"Open up, police!", he yelled. As the echoes died down, an oppressive silence was the only reply. Philander turned towards me and looked at me enquiringly. I approached him and put my hand on his shoulder in a fatherly way. "The knock was fine, but remember: don't shout like that. We are not arresting anybody. Not yet, anyway." I stepped back and looked at the building. There didn't seem to be any other way of entering the house. Every window was intact. I noticed that all of them were stained-glass windows, which was quite unusual. "The only thing left to do is to go around the house and check that everything is secure. If it is, there is not much else to be done. You take the left, I'll take the right." I promptly started to traverse slowly around the house, searching for any sign of unlawful entry, peering through every window. The dark interior seemed devoid of any furniture, as empty as the feeling that gradually settled in my gut.

As I rounded a corner, my heart squirmed when I almost walked straight into him: a bald little man of about forty. Involuntarily, I cursed and instinctively reached for my revolver. The equally shocked expression on his face probably prevented me from actually pulling it out. "I-I'm sorry. I saw you f-fellows from the road. I just came to enquire if you have found anything," he stuttered nervously. Relieved, I took my hand off the butt of my revolver. "Are you the person who laid the complaint?"

"Indeed, yes. My name is Davids." He hesitantly shook my hand.

"I am sergeant Muller. My colleague and I have checked the place out and everything seems to be in order. What was the nature of the disturbance?" The little man seemed worried. "I normally go for a walk on Sundays and I pass through the veldt opposite..." He waved vaguely in a direction. "It was about one o' clock when I came in sight of this house. Now, I know that the owner is on an extended trip overseas, probably permanently. Normally I just mind my own business but I was curious when I heard a noise coming from over here. So I walked up to the gate and peered in."

"What type of noise?" I asked. At that point Philander came round the corner. His confusion quickly turned into happy recognition. "This is the man, Sarge. The complainant," he proudly exclaimed. I groaned inwardly. "I have already established that fact, constable. I am now trying to determine what gave rise to the complaint." I gave the little man an expectant stare. "What kind of noise was it?"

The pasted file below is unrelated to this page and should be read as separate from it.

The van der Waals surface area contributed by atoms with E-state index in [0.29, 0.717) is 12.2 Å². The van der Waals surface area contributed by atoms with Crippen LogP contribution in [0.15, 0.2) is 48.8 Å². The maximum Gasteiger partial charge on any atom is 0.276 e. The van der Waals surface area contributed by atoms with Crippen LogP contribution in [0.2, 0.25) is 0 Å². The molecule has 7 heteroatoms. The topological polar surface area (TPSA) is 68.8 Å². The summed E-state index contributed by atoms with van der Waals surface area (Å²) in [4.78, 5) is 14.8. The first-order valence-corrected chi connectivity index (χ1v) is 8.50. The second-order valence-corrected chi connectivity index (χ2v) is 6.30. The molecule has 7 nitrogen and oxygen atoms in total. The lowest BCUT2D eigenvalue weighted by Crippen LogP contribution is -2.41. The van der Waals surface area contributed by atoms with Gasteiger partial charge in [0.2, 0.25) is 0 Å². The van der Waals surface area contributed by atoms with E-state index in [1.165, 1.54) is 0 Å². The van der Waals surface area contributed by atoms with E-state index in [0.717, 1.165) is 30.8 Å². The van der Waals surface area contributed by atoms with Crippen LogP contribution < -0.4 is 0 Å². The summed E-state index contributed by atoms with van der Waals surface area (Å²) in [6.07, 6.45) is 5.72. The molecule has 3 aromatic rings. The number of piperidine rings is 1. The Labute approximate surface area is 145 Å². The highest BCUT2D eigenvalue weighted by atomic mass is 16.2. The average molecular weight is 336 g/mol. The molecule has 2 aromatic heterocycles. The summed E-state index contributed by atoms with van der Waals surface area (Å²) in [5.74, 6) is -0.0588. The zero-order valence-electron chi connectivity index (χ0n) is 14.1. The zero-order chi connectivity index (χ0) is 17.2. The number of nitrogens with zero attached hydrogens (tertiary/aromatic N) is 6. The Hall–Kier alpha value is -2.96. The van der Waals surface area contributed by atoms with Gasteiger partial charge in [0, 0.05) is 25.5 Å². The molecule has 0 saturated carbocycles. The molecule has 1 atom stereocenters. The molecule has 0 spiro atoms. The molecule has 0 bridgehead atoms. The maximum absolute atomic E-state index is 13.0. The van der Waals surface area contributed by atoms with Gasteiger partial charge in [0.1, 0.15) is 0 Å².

He shifted uncomfortably under my gaze. "Well, it was a sort of....laughter, I suppose, but it stopped so abruptly that I couldn't be sure. When I looked through the gate I saw something at one of the windows. It was there for only a moment and then it was gone."

"Was it male or female?"

"I really couldn't tell you. These windows aren't very transparent. It could have been an animal, for all I know." I sidled closer to him and tried to diplomatically smell a trace of alcohol on his breath. All I smelt was bad breath. Disappointed and slightly disgusted, I moved away. "Show me which window it was." We all trudged back to the front of the house. The little man indicated a window on the first floor, almost directly above the front door. I shrugged and spoke loudly. "Whatever it was, it's not here anymore. We will hang around for a short while though, just to be sure." The little man was suddenly very eager to go. "Well, if you would excuse me, I must be on my way." I politely nodded. "If you notice anything strange again, do not hesitate to call us. We are glad to help." He gave a furtive smile and then hurried off. Philander found his attempts to get over the gate amusing, and chuckled accordingly. I could not share his humour. There was definitely something sinister about the place. I could almost taste the uncanny aura.

"Do you think he was speaking the truth, Sarge?"